Knee Deep Into History…  Today, Flanders Fields and the Somme battlefields of WW1 stand as symbols of the futility of WW1 trench warfare and the thousands of casualties that it produced.  More important, each of these battlefields also tells the story of changing strategies, tactics and weapons to try to break out of the Western Front stalemate.

Flanders fields is just 20 miles or so from the North Sea Coast.  In 1914 it played a key role in the “Race to the Sea” during the First Battle of Ypres; with British and Belgian forces managing to hold on to a tiny sliver of Belgian territory.  In 1915 the Imperial German Army launched its first gas attack during the Second Battle of Ypres; seeking to push the British lines west of Ypres and to reduce the threat of a British combined land / sea operation.  In 1917 it was the British turn to attack; hoping to push the Germans back and to eliminate the North Sea U-boat bases that were wreaking havoc on British shipping.  This Third Battle of Ypres (also known as Passchendaele) would become synonymous with the horrors of trench warfare, in part because of the incessant rains that reduced the battlefield to a morass.

The Somme has become equally symbolic.  The two-week preparatory bombardment, combined with the blowing of mines on day 1, was unheard of until that time.  In spite of this, Kitchener’s Army would suffer its worst day in history, producing 60,000 casualties in just one day, as leaders were slow to grasp the bombardment’s failure.  The French Army would have better outcomes, but it would still suffer.  In September 1916 the British Expeditionary Forces would use tanks for the first time; hoping to break the stalemate.  However, the early tanks were far too unreliable to bring victory.

Today, the landscape of the two battlefields is dotted with countless cemeteries, memorials and preserved battlefield parks that the story of the once-giant trench warfare battles that occurred here.  Equally important, participants will attend the Last Post Ceremony at the Menin Gate.  Explore these two areas with us and get knee deep into history…

The Newfoundland Memorial Park at Beaumont-Hamel on the Somme honors Newfoundland's troops that were annihilated on 1 July 1916 in the Battle of the Somme.
Newfoundland Memorial Park, Beaumont-Hamel, Somme
Tyne Cot is one of the largest British and Commonwealth War Grave Commission Cemeteries in the Ypres Salient.
Tyne Cot Cemetery & Visitors Center, Zonnebeke, Belgium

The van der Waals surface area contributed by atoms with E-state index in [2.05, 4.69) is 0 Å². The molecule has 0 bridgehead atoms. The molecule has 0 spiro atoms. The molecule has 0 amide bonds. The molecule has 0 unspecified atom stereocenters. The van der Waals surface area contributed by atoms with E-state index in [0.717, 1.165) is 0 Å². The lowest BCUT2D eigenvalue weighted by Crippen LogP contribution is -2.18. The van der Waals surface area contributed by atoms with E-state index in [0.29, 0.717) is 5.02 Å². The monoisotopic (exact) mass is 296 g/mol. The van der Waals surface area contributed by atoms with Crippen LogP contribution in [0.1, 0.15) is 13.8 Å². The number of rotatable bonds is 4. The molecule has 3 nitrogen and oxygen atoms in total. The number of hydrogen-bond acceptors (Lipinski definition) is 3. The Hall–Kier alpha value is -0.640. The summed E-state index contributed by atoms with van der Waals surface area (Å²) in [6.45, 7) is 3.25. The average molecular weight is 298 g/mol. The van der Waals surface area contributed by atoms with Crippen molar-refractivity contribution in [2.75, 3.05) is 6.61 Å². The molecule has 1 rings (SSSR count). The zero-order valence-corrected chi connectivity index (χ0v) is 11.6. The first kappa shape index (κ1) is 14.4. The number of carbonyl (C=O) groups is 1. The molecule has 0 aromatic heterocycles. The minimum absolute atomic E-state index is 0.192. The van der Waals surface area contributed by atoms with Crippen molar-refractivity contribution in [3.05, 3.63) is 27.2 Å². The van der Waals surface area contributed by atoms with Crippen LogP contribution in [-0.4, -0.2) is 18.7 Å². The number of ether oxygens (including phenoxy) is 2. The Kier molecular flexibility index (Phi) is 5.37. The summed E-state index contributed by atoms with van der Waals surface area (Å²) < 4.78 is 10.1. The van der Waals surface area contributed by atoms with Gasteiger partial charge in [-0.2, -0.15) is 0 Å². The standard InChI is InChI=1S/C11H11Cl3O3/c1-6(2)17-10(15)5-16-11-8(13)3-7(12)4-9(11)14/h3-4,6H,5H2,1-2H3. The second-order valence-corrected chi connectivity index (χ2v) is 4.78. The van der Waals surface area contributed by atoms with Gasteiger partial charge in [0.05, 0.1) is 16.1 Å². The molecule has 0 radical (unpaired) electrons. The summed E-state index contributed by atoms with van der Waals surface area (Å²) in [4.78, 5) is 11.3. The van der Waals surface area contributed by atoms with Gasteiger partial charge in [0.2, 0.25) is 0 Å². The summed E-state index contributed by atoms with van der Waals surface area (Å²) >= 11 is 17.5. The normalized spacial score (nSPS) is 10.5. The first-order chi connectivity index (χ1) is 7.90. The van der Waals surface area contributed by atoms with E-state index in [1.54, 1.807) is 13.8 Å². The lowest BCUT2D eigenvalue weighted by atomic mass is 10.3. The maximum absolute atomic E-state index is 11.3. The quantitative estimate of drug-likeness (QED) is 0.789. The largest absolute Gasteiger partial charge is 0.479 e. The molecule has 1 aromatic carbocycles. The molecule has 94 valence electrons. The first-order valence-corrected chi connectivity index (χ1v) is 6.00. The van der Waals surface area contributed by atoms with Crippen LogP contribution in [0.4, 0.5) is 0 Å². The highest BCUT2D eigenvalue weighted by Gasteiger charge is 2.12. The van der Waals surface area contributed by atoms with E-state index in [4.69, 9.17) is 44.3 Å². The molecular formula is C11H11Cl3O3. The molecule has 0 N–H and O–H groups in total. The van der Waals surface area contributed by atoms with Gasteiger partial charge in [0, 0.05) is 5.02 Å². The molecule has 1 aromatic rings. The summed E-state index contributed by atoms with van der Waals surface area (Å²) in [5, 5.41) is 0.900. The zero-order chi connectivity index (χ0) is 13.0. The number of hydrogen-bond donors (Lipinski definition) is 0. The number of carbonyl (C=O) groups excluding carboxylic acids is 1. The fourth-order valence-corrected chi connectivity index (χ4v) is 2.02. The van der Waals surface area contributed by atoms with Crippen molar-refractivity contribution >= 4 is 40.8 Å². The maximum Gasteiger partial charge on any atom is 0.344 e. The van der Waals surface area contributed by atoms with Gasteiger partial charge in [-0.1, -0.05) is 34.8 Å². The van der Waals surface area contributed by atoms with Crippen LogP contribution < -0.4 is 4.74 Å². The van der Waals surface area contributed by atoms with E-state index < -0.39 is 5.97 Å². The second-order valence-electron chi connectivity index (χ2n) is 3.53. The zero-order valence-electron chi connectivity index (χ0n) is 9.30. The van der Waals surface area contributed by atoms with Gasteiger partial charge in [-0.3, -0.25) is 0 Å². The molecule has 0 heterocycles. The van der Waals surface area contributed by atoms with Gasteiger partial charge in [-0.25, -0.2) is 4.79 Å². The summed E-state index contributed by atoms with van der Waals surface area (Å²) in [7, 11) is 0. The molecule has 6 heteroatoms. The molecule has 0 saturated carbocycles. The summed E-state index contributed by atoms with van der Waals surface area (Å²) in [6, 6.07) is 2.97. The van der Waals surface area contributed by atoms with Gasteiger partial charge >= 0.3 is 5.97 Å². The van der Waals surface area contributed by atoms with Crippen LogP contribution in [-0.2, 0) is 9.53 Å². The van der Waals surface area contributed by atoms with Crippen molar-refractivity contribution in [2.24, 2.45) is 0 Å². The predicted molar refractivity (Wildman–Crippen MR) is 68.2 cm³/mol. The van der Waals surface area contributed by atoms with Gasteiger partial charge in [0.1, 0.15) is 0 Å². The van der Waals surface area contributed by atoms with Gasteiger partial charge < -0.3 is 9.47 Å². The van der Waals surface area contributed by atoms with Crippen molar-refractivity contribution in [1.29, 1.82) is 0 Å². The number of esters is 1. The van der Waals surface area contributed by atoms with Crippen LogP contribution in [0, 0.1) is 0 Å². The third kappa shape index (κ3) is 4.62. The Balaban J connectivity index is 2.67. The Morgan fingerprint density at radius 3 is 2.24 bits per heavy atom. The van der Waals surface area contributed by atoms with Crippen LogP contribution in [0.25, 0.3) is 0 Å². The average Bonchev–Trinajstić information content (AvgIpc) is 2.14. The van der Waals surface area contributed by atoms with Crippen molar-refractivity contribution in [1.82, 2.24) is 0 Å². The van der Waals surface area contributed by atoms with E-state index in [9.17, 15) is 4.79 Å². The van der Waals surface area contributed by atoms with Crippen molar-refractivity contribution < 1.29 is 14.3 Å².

The Last Post Ceremony at the Menin Gate in Ypres, Belgium is a beautiful WW1 remembrance ceremony.
Awaiting the Last Post Ceremony at the Menin Gate, Ypres, Belgium


Day 1—Wednesday, 17 May—Pick up at BRU at 12:00pm.  Introductory briefing and dinner in the evening.

Day 2—Thursday, 18 May—Somme Battlefields

Day 3—Friday, 19 May—Somme Battlefields, including the Somme American Cemetery at Bony France.  Also a visit to the Flanders Fields American Cemetery and Memorial in Waregem, Belgium.

Day 4—Saturday, 20 May—Ypres Salient, including the Last Post Ceremony at the Menin Gate.

Day 5—Sunday, 21 May—Ypres Salient

Day 6—Monday, 22 May—Morning departures at 9:00am to BRU. We expect to arrive at the return point by 11:00am, but delays are always possible.

Schedule is subject to modification as outlined in the 2023 Tour Brochure and 2023 Terms and Conditions.

Select Testimonials from 2022 Clients

“…This is my second visit with you and I am working on my third and fourth visits in the future.  Most of all I want to thank you for helping not just one, but now two, of my sons to gain an incredible appreciation for WW1 and their great-grandfather.  There is nothing like getting to walk in his footsteps…”  Matt Treaster, Kansas, 2022.

“You have provided me one of the best experiences of my life in the historical arena.  In many ways it is superior to the drama of the first “take” in filming the First Manassas battle scene in North – South Pt. II…  While it was good, yours was better as it was on the real ground and intellectually stimulating.  Your scholarship is awesome and MAKES your program—especially through your analysis of period photography.  I hope to use your talents again for my wife, Viola, to gain some perspective on her father in WW1.”  Matt Switlik, Michigan, 2022.

“It is always a boon when your expectations of a great learning experience turn into a grand WW1 adventure with two guides whom are first-class historians.  The two tours I took cleared my many uncertain opinions about the war…  My interest in artillery and narrow-gauge railways was a cause that Markus and Randy accepted and lead me to many interesting sites…”  Ken Baumann, Michigan, 2022.

See our Testimonials Page for more feedback from tour clients!

Download the Tour Information! Sign-up Deadline is 17 March!

Flanders Fields and Somme Tour Brochure

2023 Terms and Conditions

Visit our Q&A Page for more information.

Still have questions or concerns? Email Randy Gaulke at